In 2010, the UK was still very much recovering from the grips of a financial crisis, with the fall of Northern Rock in 2007 being one of the key events. The north-east-based bank’s penchant for risky lending and reliance on short-term finance deals came very publicly unstuck amid a rather messy funding crisis.
What Northern Rock’s collapse did do, however, was teach a few lessons to the loan industry about lender behaviour. Since that key timeline moment, a number of elements of the industry have changed considerably, although there are some hints of risky behaviour beginning to rear their heads again.
Here, we look at the biggest changes to the sector over the last decade.
A Drop In Mortgage Rates, And An Extension On Terms
While getting on the property ladder reminds a colossal challenge for many young would-be house buyers, the management of mortgage rates has changed significantly for the better.
Since 2009, rates have more than halved, with This Is Money citing the average two-year fixed rate deal having dropped from 4.93% to 2.44% over that period. In layman’s terms, this translates to a £100,000 mortgage paid over 20 years reducing from £656 to £527 a month – a £129 saving.
Three-year fixes and five-year fixes have both been cut by more than half, too. Historically speaking, these are extremely low figures, with the two-year rate of 2.44% only a fraction higher than the 2017 all-time low figure of 2.35%.
Mortgage term lengths are also getting longer, with lenders handing out substantially more ten-year fixed rate deals than a decade prior. This is thanks to cheap rates appealing to borrowers, encouraging them to commit for longer.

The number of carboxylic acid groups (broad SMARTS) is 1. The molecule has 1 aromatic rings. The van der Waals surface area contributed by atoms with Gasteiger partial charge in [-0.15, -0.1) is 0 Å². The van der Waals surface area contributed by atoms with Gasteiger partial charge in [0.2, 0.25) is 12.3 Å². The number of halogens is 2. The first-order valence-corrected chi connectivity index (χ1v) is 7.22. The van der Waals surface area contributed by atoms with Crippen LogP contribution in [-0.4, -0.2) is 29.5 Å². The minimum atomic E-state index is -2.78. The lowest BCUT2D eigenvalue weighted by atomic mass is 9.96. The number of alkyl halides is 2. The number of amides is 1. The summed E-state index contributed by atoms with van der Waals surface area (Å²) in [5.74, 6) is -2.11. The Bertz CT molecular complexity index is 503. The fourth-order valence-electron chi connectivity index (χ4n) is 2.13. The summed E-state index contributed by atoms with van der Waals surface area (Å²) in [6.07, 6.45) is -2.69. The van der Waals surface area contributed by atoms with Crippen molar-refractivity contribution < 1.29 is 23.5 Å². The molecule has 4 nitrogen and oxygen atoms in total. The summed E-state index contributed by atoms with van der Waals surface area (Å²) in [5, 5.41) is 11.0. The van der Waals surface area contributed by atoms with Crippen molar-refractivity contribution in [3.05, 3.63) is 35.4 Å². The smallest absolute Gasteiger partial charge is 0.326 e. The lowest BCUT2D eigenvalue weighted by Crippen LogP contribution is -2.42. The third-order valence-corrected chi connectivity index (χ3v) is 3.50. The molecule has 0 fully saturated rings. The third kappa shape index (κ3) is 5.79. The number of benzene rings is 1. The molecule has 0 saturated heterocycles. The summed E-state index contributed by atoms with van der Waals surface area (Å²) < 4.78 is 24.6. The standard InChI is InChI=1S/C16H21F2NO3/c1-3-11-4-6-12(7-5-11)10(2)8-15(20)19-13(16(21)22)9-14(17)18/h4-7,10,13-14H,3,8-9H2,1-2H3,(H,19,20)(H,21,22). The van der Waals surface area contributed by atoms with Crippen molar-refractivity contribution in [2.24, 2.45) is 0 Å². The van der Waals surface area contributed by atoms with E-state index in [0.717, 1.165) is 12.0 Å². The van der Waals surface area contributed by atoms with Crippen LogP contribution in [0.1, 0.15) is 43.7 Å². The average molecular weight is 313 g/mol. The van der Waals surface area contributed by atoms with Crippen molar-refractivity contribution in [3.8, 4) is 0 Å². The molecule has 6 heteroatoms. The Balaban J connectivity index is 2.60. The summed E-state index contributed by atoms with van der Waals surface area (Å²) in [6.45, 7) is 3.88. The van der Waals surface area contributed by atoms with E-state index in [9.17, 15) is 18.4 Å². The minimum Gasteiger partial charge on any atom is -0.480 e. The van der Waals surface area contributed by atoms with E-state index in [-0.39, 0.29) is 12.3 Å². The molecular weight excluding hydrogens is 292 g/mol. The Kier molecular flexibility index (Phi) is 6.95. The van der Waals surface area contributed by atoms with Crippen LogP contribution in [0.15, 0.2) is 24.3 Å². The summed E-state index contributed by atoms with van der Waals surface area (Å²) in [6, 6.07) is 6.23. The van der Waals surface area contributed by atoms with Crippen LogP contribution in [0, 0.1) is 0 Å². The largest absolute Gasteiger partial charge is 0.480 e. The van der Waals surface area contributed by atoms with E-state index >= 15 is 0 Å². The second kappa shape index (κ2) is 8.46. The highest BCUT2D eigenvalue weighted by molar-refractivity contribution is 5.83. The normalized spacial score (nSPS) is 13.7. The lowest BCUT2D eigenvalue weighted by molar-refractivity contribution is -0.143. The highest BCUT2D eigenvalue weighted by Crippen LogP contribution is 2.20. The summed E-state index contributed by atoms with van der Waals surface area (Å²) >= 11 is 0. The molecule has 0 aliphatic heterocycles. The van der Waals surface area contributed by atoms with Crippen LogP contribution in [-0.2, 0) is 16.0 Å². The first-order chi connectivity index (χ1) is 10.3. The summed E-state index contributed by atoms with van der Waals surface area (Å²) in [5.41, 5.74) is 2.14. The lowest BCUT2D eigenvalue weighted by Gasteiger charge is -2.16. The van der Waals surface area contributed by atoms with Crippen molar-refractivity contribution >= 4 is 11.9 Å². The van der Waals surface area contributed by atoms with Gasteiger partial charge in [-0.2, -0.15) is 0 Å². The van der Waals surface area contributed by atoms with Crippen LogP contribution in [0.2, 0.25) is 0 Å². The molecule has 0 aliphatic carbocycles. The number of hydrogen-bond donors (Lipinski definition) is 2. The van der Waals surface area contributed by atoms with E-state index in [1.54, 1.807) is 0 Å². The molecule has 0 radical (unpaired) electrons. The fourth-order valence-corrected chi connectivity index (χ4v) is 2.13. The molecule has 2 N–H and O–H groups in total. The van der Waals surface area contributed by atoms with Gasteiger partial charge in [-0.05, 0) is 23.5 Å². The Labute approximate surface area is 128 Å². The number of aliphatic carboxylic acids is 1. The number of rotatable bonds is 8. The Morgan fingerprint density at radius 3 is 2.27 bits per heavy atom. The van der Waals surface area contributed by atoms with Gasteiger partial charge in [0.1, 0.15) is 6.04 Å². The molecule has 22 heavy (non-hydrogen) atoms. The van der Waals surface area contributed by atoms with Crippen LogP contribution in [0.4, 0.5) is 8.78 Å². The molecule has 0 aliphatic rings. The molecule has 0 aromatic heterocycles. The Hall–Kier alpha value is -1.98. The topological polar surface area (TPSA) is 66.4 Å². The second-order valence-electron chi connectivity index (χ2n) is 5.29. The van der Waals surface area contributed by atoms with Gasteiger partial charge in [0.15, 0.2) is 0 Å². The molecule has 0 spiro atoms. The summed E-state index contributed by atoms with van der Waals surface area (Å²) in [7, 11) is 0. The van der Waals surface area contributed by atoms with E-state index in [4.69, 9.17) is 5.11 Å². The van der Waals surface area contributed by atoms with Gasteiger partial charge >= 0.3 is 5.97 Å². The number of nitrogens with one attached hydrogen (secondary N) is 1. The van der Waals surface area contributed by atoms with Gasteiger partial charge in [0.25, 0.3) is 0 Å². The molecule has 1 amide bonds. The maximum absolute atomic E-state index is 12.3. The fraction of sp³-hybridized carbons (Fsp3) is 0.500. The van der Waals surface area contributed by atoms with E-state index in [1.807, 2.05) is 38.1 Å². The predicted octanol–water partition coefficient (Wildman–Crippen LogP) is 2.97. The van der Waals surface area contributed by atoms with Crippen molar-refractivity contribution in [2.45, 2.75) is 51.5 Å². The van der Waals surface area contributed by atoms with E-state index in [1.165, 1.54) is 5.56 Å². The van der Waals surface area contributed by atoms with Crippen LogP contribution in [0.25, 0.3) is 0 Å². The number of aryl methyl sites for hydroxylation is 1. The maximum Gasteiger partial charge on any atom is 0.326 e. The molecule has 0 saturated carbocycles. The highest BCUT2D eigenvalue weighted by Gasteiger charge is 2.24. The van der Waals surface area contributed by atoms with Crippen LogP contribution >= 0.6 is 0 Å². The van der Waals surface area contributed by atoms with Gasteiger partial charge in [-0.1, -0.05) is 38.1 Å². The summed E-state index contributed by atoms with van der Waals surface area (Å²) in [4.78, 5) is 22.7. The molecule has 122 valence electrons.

A Change In Lending Behaviours
The 2007 crisis did enough to encourage new regulations to be placed upon lenders, and more stringent limits as to who could get a loan. The Financial Conduct Authority worked with various government, mortgage, trade and consumer bodies to create tougher parameters around getting a mortgage, encouraging lenders to take an interest in borrowers’ incomes, outgoings and spending habits to better understand a candidate’s reliability.
This is a far cry from the practices of Northern Rock, but some elements of the wilder days of lending appear to be sneaking back into the fray.
A Return To Risky Business?
The prevalence of low-deposit mortgages has grown to its highest level since the financial crash. Now, more than 5% of mortgages are taken out with a 10% deposit or smaller. The 90% loan-to-value (LTV) mortgage is reminiscent of the higher risk days of the late noughties, with the current rate of 90% LTVs at its highest since the end of 2008.
As some consolation, 95% LTV mortgages remain largely unchanged in their propensity, meaning those deals with the smallest possible deposit still remain under control.
As borrowers, it’s drilled into us that we take proper care and due diligence when we’re looking at alternative funding sources, but it’s also important that lenders do the same. Heading into the 2020s, it appears lessons have been learnt from the financial crisis starting 13 years ago, but a few more hazardous lending behaviours may well be sneaking in.